The evidence is clear. You’re certain your parent fits the profile of having narcissistic personality disorder (NPD). You’ve spent hours reliving painful events. Everything that seemed crazy before makes sense now.
The agony, the fear, and the sorrow woven through your life burdens your soul. But now, you feel your disappointment being replaced by anger. Fury, hot as white fire, is scorching you from the inside out.
The only way you think you can soothe your rage is to confront your parent over their neglect, emotional torture, and lack of love. You need them to hear how their narcissism damaged you and made your life hell.
But before you confront them, ask yourself a question.
What’s Your Motive?
Take a little more time to reflect on the urge to confront your parent. Explore what you hope to gain through confrontation.
When you’re angry with someone who isn’t “infected” by NPD, you expect to gain some resolution by challenging them. If your property is damaged or stolen, you hope for some kind of reparation or replacement. If the wrong was emotional—maybe he demeaned you in front of a boss or she hit on your husband—you expect an apology. At a minimum, you presume confrontation will get that anger off your chest and bring closure to the situation.
When confronting a narcissistic parent, you’re probably looking for a deeper resolution than getting anger off your chest. You crave apologies accompanied by tears to demonstrate your parent’s remorse.
And you require promises of change. You need a vow that the future will be different, that she’ll treat you with the love you crave and deserve. The love she withheld all your life.
The Harsh Reality of Confronting a Narcissistic Parent
If your motives include remorse, repentance, and change, do not confront your parent. Your parent isn’t going to experience remorse or apologize.
For one thing, narcissists lack the ability to empathize, so she’s unreceptive to your feelings. Your mom will never understand your pain or experience remorse. She simply lacks the capability. She can’t see herself through your eyes and understand how she makes you feel.
The second reason your mother will never feel remorse is that as a narcissist, she holds a false image of herself in her mind. She sees herself as a grandiose, near perfect being who can do no wrong.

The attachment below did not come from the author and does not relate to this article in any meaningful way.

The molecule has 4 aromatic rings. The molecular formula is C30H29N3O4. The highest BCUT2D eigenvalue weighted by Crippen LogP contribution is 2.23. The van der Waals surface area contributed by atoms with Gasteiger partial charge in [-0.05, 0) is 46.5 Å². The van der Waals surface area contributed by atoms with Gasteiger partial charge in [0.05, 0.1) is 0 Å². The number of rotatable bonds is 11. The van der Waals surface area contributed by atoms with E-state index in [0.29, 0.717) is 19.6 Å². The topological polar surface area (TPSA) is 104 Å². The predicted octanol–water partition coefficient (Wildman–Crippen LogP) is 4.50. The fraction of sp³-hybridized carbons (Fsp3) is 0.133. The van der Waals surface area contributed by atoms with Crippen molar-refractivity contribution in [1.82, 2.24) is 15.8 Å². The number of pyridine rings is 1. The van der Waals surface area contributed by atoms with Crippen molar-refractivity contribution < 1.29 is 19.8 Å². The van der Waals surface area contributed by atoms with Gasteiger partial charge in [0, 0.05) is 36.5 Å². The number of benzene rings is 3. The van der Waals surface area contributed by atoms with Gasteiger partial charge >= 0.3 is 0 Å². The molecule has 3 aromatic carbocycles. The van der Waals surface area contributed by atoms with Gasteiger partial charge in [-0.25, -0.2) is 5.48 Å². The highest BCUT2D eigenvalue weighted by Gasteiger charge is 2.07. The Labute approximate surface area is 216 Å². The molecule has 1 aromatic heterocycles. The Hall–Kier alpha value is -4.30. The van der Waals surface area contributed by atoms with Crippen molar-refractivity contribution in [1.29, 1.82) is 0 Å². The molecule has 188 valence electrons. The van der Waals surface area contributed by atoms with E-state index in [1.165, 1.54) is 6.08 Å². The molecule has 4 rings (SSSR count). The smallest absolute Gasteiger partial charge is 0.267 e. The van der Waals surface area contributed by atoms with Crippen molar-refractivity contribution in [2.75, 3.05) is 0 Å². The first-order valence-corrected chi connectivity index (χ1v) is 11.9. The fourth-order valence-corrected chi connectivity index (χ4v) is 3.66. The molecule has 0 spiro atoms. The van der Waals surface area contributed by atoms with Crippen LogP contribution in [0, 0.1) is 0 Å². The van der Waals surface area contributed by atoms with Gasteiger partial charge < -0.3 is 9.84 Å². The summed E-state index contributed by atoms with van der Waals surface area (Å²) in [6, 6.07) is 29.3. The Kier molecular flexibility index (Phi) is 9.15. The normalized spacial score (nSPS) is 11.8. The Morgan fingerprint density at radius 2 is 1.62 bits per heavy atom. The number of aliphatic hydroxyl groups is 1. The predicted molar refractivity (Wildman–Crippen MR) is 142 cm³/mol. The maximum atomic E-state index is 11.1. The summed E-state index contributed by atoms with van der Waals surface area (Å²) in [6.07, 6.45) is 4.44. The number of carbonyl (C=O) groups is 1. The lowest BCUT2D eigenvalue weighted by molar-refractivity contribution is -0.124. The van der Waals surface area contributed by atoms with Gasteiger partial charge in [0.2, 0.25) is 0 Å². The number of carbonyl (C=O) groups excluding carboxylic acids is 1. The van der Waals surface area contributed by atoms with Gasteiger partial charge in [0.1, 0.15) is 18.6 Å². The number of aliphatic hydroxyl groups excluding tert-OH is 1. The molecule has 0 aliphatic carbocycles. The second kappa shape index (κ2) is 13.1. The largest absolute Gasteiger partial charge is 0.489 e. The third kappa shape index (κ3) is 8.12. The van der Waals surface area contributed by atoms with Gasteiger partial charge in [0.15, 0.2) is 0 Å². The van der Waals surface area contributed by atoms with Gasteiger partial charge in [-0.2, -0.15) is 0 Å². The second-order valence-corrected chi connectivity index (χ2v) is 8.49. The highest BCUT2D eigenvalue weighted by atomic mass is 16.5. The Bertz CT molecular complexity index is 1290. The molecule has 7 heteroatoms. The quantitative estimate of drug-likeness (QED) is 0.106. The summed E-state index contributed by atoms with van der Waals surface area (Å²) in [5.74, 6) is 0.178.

To maintain this false image, the narcissist constantly seeks narcissistic supply. Narcissistic supply is the fuel that powers the false self. Narcissistic supply’s core element is attention which is made up of substances such as admiration, praise, and even other people’s fear of her. The narcissist’s self-image is a ravenous beast and needs a constant flow of narcissistic supply to feed upon.
If you confront her, you’re going to accuse her of not only being imperfect, but defective as well. You will threaten her false image. Faced with this threat, your mother isn’t going to apologize. She’s going to erupt in rage. Like an angry bear protecting her cubs, she will defend her false image by lashing out at the perceived threat—you.
Unfortunately, your narcissist is not open to changing for you or anyone. And she’s likely to take the examples you gave of how she hurt you and turn it around into how you are a disappointment to her.
She will not feel remorse or regret. There will be no resolution.
So What Do You Do With Your Narcissistic Parent?
Accept the fact that she will never change or feel remorse for the havoc she has wrought in your life. While acceptance may not be your optimal solution, you have a choice about the future. You get to choose how involved your narcissistic parent will be in your life.
You can set boundaries. Maybe you only see her on holidays. Perhaps you only meet in a public place where she can’t yell her abusive comments. You can set a rule that you meet somewhere where you can walk away if mistreated.
Or you can break off the relationship forever. You wouldn’t stay friends with someone who treated you that way. So why spend time with someone who abuses you just because you call them mom or dad?
But me saying this is easier than you facing the guilt that separation may bring. I recommend working with a certified mental health counselor to come to a resolution. And you can work with a counselor about your desire to confront your parent.
I wish you peace and the knowledge that there’s nothing wrong with you, but there’s something wrong with what has been done to you.
If you confronted your narcissistic parent, what would you say?
Tell us in the comments below.